Having cut Nigeria’s projected growth in its Nigeria Development Update to 3.1 per cent from 3.8 per cent last year; the World Bank has a slower growth of 2.9 per cent for Nigeria in 2023.
The World Bank, in its latest Global Economic Prospects released yesterday, said Nigeria’s slower growth for 2023 and 2024 is a reflection of the downturn in its oil sector as well as the aftermath of rising insecurity and flooding.
According to the Brenton Wood institution, Nigeria’s growth which is projected to decelerate to 2.9 percent in 2023 and remain at that pace in 2024 will be barely above population growth.
“A growth momentum in the non-oil sector is likely to be restrained by continued weakness in the oil sector. Existing production and security challenges, and a moderation in oil prices are expected to hinder a recovery in oil output.
Growth in agriculture is expected to soften because of the damage from last year’s floods. The fiscal position is expected to remain weak because of high borrowing costs, lower energy prices, a sluggish growth of oil production, and a subdued activity in the non-oil sectors,” it pointed out.
The report noted that increased insecurity has worsened fragility and is expected to reduce access to food for many more people across the region. It noted that the resulting increases in the number of poor, especially, in countries like Nigeria, where many people were already experiencing acute food insecurity because of violence and conflict are expected to weigh on economic recoveries.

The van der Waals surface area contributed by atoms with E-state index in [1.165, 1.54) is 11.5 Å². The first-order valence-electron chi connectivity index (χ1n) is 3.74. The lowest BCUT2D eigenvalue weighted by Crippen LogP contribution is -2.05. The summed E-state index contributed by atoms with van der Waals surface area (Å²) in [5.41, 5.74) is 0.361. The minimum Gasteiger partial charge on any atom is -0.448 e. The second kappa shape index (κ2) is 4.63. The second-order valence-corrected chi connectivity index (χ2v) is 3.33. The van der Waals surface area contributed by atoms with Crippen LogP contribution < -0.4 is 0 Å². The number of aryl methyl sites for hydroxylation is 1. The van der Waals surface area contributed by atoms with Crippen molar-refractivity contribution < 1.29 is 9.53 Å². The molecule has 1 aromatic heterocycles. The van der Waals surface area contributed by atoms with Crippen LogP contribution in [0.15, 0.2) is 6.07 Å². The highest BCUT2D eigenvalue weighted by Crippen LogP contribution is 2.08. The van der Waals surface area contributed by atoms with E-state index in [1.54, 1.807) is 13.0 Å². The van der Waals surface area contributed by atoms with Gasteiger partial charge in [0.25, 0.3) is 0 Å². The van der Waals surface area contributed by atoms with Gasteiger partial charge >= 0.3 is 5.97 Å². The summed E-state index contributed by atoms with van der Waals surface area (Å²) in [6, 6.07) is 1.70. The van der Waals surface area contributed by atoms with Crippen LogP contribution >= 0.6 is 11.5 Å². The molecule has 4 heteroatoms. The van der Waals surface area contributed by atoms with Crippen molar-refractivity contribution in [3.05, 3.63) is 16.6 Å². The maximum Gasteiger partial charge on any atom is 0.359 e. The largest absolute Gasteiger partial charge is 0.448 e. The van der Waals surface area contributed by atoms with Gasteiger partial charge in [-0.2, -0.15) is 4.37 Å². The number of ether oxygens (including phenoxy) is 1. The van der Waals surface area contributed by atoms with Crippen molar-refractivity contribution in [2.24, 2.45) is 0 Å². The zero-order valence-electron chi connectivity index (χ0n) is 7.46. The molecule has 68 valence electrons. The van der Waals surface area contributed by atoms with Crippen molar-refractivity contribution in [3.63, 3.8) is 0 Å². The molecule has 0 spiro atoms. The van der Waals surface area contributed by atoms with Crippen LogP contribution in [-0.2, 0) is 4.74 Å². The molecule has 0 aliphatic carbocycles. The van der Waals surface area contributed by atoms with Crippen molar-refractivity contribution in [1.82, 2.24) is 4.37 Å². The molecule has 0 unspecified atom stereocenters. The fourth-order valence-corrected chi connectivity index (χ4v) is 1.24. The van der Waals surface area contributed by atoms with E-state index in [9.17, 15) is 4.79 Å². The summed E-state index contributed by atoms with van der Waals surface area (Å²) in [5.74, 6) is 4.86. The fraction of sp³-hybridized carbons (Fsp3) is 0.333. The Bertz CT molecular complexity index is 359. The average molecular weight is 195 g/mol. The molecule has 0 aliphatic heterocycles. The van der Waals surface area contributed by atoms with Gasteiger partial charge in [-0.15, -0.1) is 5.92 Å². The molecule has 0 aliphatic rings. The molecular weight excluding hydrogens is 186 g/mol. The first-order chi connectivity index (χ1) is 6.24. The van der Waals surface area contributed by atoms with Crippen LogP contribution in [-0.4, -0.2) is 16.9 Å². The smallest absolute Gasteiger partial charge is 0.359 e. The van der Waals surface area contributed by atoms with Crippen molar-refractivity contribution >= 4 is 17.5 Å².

“The incidence of violence and conflict in SSA remains elevated, particularly in the Sahel region, but also elsewhere, such as in Mozambique and Nigeria. Such violence, a major driver of food insecurity and poverty, could further disrupt farming activities and the flow of humanitarian aid, as well as trigger delays of large-scale investment projects in extractive sectors in some countries,” according to the report.
Growth in Nigeria weakened to 3.1 percentage point downgrade from the June projection. Oil output dropped to one million barrels per day, down by over 40 percent compared to its 2019 level, reflecting technical problems, insecurity, rising production costs, theft, lack of payment discipline in joint ventures, and persistent underinvestment, partly because of the diversion of oil revenues to petrol subsidies, estimated at over 2 percent of GDP in 2022.
A strong recovery in non-oil sectors moderated in the second half of the year as floods and surging consumer prices (annual inflation surpassed 21 percent for the first time in 17 years) disrupted activity and depressed consumer demand.
Persistent fuel and foreign exchange shortages, with the naira depreciating by over 30 per cent last year in the parallel market, further dampened economic activity.